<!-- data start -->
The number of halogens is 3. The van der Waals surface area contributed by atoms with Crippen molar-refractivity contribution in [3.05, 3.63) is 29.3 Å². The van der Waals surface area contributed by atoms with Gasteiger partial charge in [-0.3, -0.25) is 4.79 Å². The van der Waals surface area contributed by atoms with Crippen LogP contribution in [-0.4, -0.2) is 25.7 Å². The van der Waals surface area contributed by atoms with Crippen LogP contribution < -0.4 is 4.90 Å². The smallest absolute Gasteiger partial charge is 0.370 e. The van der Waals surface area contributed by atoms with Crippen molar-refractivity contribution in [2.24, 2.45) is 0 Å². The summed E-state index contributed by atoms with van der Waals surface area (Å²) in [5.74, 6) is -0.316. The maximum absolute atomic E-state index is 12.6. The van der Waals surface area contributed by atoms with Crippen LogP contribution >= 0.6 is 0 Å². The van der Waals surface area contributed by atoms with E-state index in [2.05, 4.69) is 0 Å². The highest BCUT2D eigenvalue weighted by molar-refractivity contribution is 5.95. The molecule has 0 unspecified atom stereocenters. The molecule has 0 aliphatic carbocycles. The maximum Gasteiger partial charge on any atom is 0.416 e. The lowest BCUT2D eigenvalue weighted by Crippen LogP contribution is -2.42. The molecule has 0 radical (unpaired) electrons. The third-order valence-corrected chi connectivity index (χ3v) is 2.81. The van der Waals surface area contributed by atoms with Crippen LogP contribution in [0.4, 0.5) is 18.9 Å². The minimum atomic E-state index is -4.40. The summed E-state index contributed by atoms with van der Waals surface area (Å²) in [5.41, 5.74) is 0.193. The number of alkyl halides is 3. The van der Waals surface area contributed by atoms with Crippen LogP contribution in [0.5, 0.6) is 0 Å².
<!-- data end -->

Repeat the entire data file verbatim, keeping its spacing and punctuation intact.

The number of halogens is 3. The van der Waals surface area contributed by atoms with Crippen molar-refractivity contribution in [3.05, 3.63) is 29.3 Å². The van der Waals surface area contributed by atoms with Gasteiger partial charge in [-0.3, -0.25) is 4.79 Å². The van der Waals surface area contributed by atoms with Crippen LogP contribution in [-0.4, -0.2) is 25.7 Å². The van der Waals surface area contributed by atoms with Crippen LogP contribution < -0.4 is 4.90 Å². The smallest absolute Gasteiger partial charge is 0.370 e. The van der Waals surface area contributed by atoms with Crippen molar-refractivity contribution in [2.24, 2.45) is 0 Å². The summed E-state index contributed by atoms with van der Waals surface area (Å²) in [5.74, 6) is -0.316. The maximum absolute atomic E-state index is 12.6. The van der Waals surface area contributed by atoms with Crippen LogP contribution >= 0.6 is 0 Å². The van der Waals surface area contributed by atoms with E-state index in [2.05, 4.69) is 0 Å². The highest BCUT2D eigenvalue weighted by molar-refractivity contribution is 5.95. The molecule has 0 unspecified atom stereocenters. The molecule has 0 aliphatic carbocycles. The maximum Gasteiger partial charge on any atom is 0.416 e. The lowest BCUT2D eigenvalue weighted by Crippen LogP contribution is -2.42. The molecule has 0 radical (unpaired) electrons. The third-order valence-corrected chi connectivity index (χ3v) is 2.81. The van der Waals surface area contributed by atoms with Crippen LogP contribution in [0.4, 0.5) is 18.9 Å². The minimum atomic E-state index is -4.40. The summed E-state index contributed by atoms with van der Waals surface area (Å²) in [5.41, 5.74) is 0.193. The number of alkyl halides is 3. The van der Waals surface area contributed by atoms with Crippen LogP contribution in [0.5, 0.6) is 0 Å².